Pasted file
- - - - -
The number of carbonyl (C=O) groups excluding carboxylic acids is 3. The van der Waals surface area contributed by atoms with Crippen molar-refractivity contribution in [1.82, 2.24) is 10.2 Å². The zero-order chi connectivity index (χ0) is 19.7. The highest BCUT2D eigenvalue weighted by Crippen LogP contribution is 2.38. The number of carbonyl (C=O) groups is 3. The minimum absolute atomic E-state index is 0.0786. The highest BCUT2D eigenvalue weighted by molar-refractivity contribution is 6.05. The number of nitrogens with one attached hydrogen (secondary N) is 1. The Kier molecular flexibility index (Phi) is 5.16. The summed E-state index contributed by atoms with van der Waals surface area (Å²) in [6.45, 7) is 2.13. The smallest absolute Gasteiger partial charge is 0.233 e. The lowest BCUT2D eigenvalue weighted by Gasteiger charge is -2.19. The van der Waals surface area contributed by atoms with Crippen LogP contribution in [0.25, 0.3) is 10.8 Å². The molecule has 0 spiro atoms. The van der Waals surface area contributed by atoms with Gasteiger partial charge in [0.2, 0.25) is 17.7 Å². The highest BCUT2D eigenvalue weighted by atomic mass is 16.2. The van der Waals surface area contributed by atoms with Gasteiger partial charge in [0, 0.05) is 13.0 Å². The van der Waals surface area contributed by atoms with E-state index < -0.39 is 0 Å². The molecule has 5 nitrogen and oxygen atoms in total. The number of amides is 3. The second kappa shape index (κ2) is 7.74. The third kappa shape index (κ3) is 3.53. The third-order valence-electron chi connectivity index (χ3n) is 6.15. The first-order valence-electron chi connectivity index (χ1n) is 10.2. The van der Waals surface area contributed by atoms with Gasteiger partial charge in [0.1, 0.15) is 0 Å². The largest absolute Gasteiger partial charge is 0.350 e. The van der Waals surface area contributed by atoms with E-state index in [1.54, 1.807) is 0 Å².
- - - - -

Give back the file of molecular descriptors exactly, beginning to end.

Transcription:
The number of carbonyl (C=O) groups excluding carboxylic acids is 3. The van der Waals surface area contributed by atoms with Crippen molar-refractivity contribution in [1.82, 2.24) is 10.2 Å². The zero-order chi connectivity index (χ0) is 19.7. The highest BCUT2D eigenvalue weighted by Crippen LogP contribution is 2.38. The number of carbonyl (C=O) groups is 3. The minimum absolute atomic E-state index is 0.0786. The highest BCUT2D eigenvalue weighted by molar-refractivity contribution is 6.05. The number of nitrogens with one attached hydrogen (secondary N) is 1. The Kier molecular flexibility index (Phi) is 5.16. The summed E-state index contributed by atoms with van der Waals surface area (Å²) in [6.45, 7) is 2.13. The smallest absolute Gasteiger partial charge is 0.233 e. The lowest BCUT2D eigenvalue weighted by Gasteiger charge is -2.19. The van der Waals surface area contributed by atoms with Crippen LogP contribution in [0.25, 0.3) is 10.8 Å². The molecule has 0 spiro atoms. The van der Waals surface area contributed by atoms with Gasteiger partial charge in [0.2, 0.25) is 17.7 Å². The highest BCUT2D eigenvalue weighted by atomic mass is 16.2. The van der Waals surface area contributed by atoms with Gasteiger partial charge in [0, 0.05) is 13.0 Å². The van der Waals surface area contributed by atoms with E-state index < -0.39 is 0 Å². The molecule has 5 nitrogen and oxygen atoms in total. The number of amides is 3. The second kappa shape index (κ2) is 7.74. The third kappa shape index (κ3) is 3.53. The third-order valence-electron chi connectivity index (χ3n) is 6.15. The first-order valence-electron chi connectivity index (χ1n) is 10.2. The van der Waals surface area contributed by atoms with Gasteiger partial charge in [0.1, 0.15) is 0 Å². The largest absolute Gasteiger partial charge is 0.350 e. The van der Waals surface area contributed by atoms with E-state index in [1.54, 1.807) is 0 Å².